Surprise Finding at an Unusual Site
December 5, 2005
Marine Geologist and Project Co-PI
After a 36-hour steam from 89.5oW to 94.5oW longitude, the EM-300 multibeam survey has been completed and the results are trickling in. A number of “watchstanders,” and I have been monitoring the incoming raw data for quality continuously in shifts of 4 hours on/8 hours off. We have now processed the information and created bathymetric maps showing us the topography of the seafloor. What do the maps reveal to us about the terrain and geology of the region? The results were unexpected.
Our EM-300 survey area was determined based on previously acquired, lower-resolution bathymetric maps produced several years ago. While these maps provided enough information to give us the ridge-crest location and a general sense of the geomorphology (shape of the seafloor), they were too coarse to tell us much about the way the ridge had formed. Our EM-300 survey ran along the ridge crest and collected data averaging the depth over 50 square meters, providing 4 times greater resolution than previous surveys. This detail is important for planning the near-bottom surveys that will happen during the rest of the cruise, but also gives us new information about the way these seafloor-spreading volcanoes are built.
This area is a rare combination of different styles of spreading-ridge topography, ranging from a deep “rift valley” to a shallow, along-axis topographic ridge called an “axial high.” One of the unusual things about it is that part of the ridge looks like a fast-spreading ridge, although it is formed at an intermediate spreading rate (5 cm/yr). Fast-spreading ridges have an “axial high” formed by the buoyancy of hot rock below the ridge that results in a smooth broad ridge crest covered by low, sheet-like lava flows. Looking at this area with 4 times greater resolution reveals that the shallow “axial high” differs in shape from that seen at fast-spreading ridges.The new EM300 data collected shows a bumpy axial high suggesting that it is built from many small eruptions. Volcanic cones up to 200 meters high (the same height as a 30-story building) occur on top of the ridge. Our new data along the Galapagos Spreading Center permit us to see for the first time that faults along the ridge crest split volcanoes and open small valleys in the ground. In one place, two calderas occur back-to-back. These observations lead me to propose the hypothesis that the “axial high” on the Galapagos Spreading Center may have been built up from many individual lava flows, and is elevated largely because it is a pile of volcanic material on the seafloor, much like a seamount. In the days to come, as we collect new data and integrate it with the EM-300 maps, we will be evaluating the merits of this new hypothesis.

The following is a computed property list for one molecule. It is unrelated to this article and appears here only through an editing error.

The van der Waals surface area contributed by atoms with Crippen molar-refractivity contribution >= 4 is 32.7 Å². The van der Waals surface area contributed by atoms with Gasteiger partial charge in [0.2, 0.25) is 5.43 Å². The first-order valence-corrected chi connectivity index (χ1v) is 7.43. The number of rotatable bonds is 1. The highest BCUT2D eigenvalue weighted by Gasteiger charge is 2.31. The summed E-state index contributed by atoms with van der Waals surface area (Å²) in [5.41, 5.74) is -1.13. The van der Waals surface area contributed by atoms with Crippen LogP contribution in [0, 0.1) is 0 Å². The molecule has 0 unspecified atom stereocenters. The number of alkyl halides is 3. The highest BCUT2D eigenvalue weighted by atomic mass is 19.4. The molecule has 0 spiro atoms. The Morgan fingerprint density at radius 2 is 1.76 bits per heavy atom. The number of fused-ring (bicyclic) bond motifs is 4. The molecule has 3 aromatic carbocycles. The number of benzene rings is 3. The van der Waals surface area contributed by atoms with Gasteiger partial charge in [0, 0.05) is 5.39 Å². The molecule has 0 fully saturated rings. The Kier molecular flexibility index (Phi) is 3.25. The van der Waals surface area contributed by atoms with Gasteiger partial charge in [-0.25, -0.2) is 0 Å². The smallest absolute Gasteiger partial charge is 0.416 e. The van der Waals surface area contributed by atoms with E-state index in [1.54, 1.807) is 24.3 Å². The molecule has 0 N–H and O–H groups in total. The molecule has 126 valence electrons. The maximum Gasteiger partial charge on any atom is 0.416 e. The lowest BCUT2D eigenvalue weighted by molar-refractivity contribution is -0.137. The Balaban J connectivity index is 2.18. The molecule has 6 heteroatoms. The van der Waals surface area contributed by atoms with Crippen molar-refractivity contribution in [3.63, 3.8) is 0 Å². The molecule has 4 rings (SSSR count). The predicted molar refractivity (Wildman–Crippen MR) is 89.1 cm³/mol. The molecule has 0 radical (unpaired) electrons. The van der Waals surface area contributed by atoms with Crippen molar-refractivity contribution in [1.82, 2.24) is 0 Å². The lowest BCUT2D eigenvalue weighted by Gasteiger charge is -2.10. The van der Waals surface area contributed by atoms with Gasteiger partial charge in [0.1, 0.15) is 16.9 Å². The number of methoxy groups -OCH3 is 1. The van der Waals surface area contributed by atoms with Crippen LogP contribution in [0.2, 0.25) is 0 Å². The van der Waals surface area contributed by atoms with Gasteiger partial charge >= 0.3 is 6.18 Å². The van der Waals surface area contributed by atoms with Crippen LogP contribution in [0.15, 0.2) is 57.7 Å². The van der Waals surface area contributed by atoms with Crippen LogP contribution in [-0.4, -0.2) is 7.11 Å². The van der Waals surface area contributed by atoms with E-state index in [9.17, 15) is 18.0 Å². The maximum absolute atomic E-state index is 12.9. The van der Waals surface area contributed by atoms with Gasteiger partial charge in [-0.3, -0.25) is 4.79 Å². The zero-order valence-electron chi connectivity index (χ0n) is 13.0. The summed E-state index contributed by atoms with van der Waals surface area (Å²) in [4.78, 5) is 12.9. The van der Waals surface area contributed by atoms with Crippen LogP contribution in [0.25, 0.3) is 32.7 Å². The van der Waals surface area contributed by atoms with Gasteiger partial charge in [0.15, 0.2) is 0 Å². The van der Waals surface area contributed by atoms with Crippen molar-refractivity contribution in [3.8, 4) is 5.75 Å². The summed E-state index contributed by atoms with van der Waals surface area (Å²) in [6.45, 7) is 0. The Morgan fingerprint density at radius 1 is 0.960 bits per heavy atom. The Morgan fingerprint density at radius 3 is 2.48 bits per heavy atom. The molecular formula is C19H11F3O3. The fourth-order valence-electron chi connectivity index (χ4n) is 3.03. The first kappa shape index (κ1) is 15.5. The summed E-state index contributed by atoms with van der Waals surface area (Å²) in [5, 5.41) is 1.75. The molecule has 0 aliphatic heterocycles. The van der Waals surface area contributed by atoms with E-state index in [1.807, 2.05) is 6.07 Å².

While much new information has come to light, many new questions have been raised by the new data. What is the nature of the volcanic eruptions on the crest of the ridge where the spreading axis builds an “axial high”? How does the distribution of individual faults and fissures created by plate separation due to seafloor spreading differ at rift valleys and axial highs? What will be the relationship between the shape of the ridge and hydrothermal vent locations? During the rest of the cruise, we will be searching for the answers to these questions.
Did you know that the mantle plume “hotspot” beneath the Galapagos Islands and Galapagos spreading center has been erupting lava onto the sea floor episodically for approximately 20 million years?
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